In one instance, while in a meeting with NYPD executives over a hearing to explain his side of the story on his record as a police officer, Raymond recorded the entire interaction on his iPhone, which was in the breast pocket of his dress coat.

Though Raymond wasn’t receiving rave evaluations from his supervisors within the New York City police department, he was promoted to sergeant in 2016, though in his effort to reach that goal, he said that the promotion was “wrongfully and unlawfully” denied to him at first.

Edwin Raymond is in a documentary called Crime + Punishment, out in 2018

edwin raymond

Edwin Raymond and other officers’ activism has been immortalized in a documentary called “Crime + Punishment,” directed by Stephen Maing.

Crime + Punishment premiered at the 2012 Tribeca Film Festival and was officially released on Aug. 24, 2018. It is available to watch on Hulu.

The documentary follows Raymond and other NYPD officers over four years to “chronicle the real lives and struggles of black and Latino NYPD officers,” set amidst the NYPD 12 lawsuit over unlawful police quotas.

Journalist Shawn King has called Crime + Punishment “the most important documentary in the country,” and it’s received praise from the New York Times, the Los Angeles Times and more. The documentary is a Sundance Film Festival winner, for U.S. documentary special jury award for social impact filmmaking, and has received other awards from the Montclair Film Festival, Independent Film Festival Boston, Greenwich International Film Festival and more.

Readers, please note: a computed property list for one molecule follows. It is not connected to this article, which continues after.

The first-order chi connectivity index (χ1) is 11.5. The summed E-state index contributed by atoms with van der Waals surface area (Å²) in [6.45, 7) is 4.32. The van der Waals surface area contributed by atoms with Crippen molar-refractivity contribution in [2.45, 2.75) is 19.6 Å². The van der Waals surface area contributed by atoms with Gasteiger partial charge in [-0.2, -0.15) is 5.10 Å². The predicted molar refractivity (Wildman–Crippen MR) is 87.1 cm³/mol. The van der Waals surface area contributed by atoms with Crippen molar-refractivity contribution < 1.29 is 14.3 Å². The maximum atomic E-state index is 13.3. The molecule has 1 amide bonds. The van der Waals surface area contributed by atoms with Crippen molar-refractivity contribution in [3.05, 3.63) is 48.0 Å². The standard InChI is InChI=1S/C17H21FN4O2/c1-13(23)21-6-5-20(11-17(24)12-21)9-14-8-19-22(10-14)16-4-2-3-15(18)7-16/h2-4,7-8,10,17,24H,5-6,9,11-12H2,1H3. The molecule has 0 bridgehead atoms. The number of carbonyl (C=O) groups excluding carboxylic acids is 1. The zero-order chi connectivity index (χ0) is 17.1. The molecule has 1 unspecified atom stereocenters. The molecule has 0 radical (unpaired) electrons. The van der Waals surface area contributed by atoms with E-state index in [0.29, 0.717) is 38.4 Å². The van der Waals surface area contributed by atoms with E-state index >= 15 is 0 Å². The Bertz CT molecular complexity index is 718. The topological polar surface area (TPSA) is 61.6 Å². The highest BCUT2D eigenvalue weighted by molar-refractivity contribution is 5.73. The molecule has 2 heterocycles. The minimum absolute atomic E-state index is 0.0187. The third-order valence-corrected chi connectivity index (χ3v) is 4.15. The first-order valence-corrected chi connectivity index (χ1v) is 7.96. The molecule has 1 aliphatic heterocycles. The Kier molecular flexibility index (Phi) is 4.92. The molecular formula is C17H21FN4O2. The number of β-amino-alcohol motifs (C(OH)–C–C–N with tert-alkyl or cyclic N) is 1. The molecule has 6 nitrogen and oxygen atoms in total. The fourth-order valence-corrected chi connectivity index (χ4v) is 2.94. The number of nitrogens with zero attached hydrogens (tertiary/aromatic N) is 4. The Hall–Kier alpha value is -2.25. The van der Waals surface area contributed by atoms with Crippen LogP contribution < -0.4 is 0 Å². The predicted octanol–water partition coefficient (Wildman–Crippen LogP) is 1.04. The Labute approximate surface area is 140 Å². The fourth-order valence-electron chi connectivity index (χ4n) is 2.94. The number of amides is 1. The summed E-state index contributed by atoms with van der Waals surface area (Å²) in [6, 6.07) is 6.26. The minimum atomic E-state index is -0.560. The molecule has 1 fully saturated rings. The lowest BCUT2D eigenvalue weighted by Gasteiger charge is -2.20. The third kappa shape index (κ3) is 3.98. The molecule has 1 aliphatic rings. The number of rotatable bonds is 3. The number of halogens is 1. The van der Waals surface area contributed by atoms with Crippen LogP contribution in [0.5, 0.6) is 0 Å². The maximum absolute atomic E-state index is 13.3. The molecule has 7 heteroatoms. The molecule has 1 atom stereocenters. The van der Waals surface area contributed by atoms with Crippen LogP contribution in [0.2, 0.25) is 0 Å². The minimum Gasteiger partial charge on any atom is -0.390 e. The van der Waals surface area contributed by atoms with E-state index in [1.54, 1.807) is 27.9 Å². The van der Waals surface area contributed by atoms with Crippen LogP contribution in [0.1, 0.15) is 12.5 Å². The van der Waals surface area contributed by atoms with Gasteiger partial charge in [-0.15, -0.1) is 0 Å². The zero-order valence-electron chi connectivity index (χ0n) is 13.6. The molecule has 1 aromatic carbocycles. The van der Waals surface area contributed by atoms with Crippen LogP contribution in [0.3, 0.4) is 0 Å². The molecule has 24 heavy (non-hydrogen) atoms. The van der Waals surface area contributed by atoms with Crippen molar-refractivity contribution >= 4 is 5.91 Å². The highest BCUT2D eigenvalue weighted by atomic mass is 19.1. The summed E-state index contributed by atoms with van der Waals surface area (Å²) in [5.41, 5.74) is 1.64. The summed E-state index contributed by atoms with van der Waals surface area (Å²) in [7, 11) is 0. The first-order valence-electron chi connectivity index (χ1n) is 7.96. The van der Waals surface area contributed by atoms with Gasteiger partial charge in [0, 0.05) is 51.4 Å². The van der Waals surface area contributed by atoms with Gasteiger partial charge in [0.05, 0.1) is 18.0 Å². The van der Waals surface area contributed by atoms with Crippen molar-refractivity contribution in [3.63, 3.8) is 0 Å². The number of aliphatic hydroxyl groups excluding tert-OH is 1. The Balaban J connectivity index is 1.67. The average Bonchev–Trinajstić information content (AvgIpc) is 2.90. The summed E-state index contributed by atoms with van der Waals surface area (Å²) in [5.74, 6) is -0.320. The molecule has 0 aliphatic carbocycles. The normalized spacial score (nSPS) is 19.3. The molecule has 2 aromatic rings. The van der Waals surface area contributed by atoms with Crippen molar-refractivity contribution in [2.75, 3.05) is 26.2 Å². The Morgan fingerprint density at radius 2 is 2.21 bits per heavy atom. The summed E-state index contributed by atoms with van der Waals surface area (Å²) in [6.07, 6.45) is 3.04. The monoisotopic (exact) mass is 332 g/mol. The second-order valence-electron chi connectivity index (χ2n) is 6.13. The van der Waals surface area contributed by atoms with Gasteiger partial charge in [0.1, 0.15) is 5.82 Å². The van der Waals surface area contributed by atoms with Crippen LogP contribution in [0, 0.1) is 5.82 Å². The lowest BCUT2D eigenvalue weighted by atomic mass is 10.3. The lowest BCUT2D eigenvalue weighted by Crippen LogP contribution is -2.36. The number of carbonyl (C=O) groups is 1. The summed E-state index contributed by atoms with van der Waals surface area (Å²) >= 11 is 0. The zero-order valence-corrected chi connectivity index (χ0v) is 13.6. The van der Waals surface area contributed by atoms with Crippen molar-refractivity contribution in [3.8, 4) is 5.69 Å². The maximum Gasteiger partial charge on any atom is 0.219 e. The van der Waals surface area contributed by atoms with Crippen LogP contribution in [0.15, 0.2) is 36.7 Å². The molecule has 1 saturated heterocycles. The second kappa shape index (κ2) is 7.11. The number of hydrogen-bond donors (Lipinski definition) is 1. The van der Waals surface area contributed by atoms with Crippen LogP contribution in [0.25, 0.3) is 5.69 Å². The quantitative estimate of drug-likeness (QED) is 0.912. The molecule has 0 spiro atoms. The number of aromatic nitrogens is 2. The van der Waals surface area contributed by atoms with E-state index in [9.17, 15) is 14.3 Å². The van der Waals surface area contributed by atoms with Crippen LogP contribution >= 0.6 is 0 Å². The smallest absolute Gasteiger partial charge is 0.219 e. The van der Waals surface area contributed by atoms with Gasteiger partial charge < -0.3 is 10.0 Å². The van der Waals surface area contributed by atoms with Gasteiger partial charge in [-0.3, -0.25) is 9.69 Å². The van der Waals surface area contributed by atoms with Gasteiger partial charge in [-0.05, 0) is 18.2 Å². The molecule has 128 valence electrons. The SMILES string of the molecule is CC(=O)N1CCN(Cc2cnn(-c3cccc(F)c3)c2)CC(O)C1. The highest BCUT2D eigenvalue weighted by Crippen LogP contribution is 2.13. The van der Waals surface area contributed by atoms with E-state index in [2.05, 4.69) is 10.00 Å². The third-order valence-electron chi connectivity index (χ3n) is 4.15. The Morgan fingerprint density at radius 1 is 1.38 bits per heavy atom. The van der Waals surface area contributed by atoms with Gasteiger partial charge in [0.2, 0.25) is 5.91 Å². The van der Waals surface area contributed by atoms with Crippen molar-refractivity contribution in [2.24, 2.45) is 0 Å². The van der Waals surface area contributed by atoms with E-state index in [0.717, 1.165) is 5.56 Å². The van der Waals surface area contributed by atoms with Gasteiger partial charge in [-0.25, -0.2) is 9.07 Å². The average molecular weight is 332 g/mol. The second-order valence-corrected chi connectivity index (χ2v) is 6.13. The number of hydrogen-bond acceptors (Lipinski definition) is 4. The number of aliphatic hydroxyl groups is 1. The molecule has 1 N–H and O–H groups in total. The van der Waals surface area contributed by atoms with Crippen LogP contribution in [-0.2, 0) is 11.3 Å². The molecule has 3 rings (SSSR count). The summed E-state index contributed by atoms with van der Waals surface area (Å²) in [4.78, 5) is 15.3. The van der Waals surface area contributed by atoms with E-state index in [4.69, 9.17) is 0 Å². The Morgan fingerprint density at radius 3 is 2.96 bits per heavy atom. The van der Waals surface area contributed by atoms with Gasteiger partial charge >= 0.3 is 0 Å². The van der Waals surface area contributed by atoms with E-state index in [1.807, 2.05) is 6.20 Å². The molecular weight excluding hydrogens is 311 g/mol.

Edwin Raymond organized a show of support for Colin Kaepernick

In Aug. 2017, Edwin Raymond organized an event in Brooklyn to show support for Colin Kaepernick after the player was ousted from the NFL for his protests in which he took a knee during the national anthem.

About 88 NYPD officers joined Raymond, donning black shirts that said “#ImWithKap.”

It was that protest that has caused NYPD officials to retaliate not just against Raymond, the sergeant says, but other officers, as well.

“Thankful for the 88 officers who were willing to join me on this day,” Raymond recently posted on Instagram alongside a picture of that event. “Some of you returned to work to find that you’d been removed from your units, some were no longer ‘invited to the BBQ’, some lost friends of more than a decade, I was slandered via libel by my own officers and colleagues and all of us became pariahs. What will never be shaken is the fact that we are all on the right side of history.”

edwin raymond

Edwin Raymond was raised in East Flatbush, Brooklyn

Edwin Raymond grew up in East Flatbush, raised by a Haitian immigrant father. When Raymond was 3 years old and his brother 4, their mother died of cancer, per the Times.

Friends told the Times that Raymond always had a “powerful, even rigid sense of morality,” and that growing up, Raymond lectured them about the dangers of drugs and gangs.

At 16, Raymond ran into a family friend who had become a police officer and raved about the benefits of the job, which inspired Raymond to decide to enroll in the police academy once he was of age. Raymond’s activism was prompted before he officially joined the NYPD, when a friend lent him a copy of ‘‘The Destruction of Black Civilization.’’